The French Atomic Energy Commission (CEA) will be literally counting on Intel's forthcoming dual-core Itanium 2 processor when it takes delivery of a new supercomputer cluster next year. The Tera10 computing cluster will contain 4,352 of the chips, so far known only by their codename, Montecito, in 544 nodes.
Tera10 is the result of a competition among manufacturers to deliver a supercomputer that runs open source software on an open architecture based on standard components, according to the CEA's director of nuclear weapons, Daniel Verwaerde.
Server manufacturer Bull will deliver the first nodes, based on the eight-way version of its NovaScale 6160 server, in mid-2005, said company spokeswoman Anne-Marie Jourdain. Construction of the computer at Bruyeres-le-Chatel, to the south of Paris, can begin as soon as the CEA prepares the site, and the last nodes should be in service by the end of that year, she said.
Tera10 will have a theoretical peak performance of 60T flops (floating-point operations per second), and will replace an existing 625-node computer, Tera, which has a peak performance of 5T flops, Verwaerde said. Tera uses Digital Equipment EV68 processors. The nodes of both Tera and Tera10 are interconnected using networking technology from Quadrics.
Two of Tera10's 544 nodes will manage the applications running in its 27T bytes of central memory, while 56 nodes will handle communication with its 1000T bytes of storage using Lustre, an open-source file system developed and maintained by Cluster File Systems.
Like its predecessor, Tera10 will simulate the operation of atomic bombs. Such simulation is the only way to guarantee the continued reliability of France's nuclear deterrent since the introduction of the ban on testing, Verwaerde said. Other research institutions will also be allowed to use the cluster for their own projects, but they will have to provide their code and data on disk, as for security reasons Tera10 will have no external network connection. Such applications could include genomics or high-energy nuclear physics.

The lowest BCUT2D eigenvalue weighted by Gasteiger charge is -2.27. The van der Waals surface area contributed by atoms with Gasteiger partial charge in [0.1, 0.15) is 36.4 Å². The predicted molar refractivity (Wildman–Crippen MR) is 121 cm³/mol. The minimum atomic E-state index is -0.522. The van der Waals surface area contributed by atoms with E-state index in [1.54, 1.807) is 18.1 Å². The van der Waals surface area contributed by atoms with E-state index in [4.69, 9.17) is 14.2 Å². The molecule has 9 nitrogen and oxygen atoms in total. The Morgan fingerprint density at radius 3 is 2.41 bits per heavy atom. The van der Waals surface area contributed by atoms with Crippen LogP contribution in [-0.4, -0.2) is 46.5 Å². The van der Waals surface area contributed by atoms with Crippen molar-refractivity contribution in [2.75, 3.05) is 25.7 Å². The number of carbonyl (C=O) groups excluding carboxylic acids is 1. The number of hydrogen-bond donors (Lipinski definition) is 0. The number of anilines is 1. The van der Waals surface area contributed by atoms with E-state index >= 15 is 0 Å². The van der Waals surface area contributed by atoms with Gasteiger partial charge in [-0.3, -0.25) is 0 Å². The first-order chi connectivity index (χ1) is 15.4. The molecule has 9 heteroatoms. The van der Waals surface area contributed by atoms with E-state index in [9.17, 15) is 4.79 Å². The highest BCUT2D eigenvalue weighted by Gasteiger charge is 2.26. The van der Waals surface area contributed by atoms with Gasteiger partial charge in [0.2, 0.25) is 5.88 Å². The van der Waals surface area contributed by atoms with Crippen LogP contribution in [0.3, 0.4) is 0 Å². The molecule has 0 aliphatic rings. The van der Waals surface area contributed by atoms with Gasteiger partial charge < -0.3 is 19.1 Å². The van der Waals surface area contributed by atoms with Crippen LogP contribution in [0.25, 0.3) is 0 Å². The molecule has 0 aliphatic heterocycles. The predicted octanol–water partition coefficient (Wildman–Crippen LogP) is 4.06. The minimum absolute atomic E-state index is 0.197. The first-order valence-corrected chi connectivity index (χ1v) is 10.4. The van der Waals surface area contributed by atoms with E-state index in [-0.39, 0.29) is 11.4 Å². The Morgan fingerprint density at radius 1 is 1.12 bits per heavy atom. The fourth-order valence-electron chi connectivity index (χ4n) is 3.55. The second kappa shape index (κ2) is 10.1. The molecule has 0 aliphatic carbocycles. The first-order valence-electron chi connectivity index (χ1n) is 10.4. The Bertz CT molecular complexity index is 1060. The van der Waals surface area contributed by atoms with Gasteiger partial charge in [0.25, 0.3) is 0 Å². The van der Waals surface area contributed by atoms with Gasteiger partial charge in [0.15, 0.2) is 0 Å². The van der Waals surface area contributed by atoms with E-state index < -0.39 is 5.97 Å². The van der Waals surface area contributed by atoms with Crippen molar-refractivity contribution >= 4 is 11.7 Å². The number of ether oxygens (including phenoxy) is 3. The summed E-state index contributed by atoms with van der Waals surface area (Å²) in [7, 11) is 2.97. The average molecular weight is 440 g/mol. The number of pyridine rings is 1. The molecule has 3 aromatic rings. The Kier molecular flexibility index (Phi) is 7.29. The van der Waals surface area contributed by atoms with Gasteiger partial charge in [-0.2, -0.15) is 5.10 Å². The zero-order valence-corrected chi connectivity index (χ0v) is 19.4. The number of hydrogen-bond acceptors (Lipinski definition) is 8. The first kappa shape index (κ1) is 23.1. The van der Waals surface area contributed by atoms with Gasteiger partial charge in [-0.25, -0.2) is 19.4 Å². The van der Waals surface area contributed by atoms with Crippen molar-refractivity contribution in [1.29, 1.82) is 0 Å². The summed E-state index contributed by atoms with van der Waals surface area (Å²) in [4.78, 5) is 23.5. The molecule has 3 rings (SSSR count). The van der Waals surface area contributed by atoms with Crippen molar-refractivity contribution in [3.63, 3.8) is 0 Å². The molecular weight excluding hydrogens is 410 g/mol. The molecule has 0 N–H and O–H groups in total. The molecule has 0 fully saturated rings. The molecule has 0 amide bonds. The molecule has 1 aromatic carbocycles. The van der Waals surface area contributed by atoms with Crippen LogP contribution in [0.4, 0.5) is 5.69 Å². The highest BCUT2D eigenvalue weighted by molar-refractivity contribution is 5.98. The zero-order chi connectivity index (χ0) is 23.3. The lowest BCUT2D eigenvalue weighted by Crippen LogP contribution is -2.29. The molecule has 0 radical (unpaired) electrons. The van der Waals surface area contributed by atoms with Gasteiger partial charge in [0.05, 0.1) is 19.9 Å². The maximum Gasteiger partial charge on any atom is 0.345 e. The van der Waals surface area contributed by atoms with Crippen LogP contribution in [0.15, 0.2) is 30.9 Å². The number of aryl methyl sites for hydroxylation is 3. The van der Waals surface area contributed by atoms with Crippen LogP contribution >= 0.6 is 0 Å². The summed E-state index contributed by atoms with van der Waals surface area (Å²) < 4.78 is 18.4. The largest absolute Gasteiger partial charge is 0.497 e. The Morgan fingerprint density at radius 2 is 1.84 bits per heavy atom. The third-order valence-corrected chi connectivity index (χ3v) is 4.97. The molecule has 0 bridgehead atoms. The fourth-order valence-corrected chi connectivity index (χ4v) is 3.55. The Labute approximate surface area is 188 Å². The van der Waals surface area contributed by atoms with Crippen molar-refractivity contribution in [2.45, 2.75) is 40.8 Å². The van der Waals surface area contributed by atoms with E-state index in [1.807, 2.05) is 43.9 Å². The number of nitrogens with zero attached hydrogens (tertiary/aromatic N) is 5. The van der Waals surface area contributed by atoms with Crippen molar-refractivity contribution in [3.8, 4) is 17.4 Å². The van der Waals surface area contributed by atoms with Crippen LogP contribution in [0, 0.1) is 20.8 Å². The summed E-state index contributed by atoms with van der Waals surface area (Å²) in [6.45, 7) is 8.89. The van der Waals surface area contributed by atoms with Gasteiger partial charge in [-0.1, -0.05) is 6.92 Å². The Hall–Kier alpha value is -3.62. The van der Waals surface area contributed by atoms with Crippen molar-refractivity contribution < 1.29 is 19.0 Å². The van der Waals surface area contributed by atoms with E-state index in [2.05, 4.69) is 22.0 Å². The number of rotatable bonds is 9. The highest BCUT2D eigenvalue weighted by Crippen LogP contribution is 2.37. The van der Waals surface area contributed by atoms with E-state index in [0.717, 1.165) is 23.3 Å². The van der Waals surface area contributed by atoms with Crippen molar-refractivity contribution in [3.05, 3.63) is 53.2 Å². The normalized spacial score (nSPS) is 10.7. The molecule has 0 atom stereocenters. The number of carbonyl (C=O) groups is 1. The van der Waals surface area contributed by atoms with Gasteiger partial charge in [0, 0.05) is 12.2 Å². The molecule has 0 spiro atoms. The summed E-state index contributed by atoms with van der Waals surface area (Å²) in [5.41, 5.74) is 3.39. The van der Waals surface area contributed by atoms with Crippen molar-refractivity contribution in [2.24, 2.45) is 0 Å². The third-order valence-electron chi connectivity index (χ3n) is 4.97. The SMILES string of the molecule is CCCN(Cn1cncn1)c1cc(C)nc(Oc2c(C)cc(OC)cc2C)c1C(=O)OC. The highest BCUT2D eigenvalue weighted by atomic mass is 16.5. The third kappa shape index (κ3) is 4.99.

Verwaerde expects few problems in porting applications from Tera's EV68 processors to Tera 10's Itanium 2 chips, because the CEA has avoided using proprietary compiler extensions and stuck rigorously to language standards. Nevertheless, he's taking no chances: The CEA will begin recompiling its code on a test node from January.
One thing that will make the migration easy is that the CEA's applications are already optimized for a network of between 500 and 600 nodes, he said. An earlier migration, from a vector computer supplied by Cray to the Tera cluster, was harder work because of the difference in architectures, he said.
The CEA will be among the first users of the Montecito chips, which Intel does not plan to deliver in volume until early 2006. Despite the early delivery date, Bull's order of thousands of the processors for the second half of 2005 will present no problems, said Intel spokesman Arnaud Lambert.
Bull, of Louveciennes, France, won the contract to build the system in a competitive tender, beating bids from Linux Networx; Hewlett-Packard, and IBM, said Verwaerde. He would not disclose the value of the deal. "We're buying at the market price. We pitted the manufacturers against one another," he said.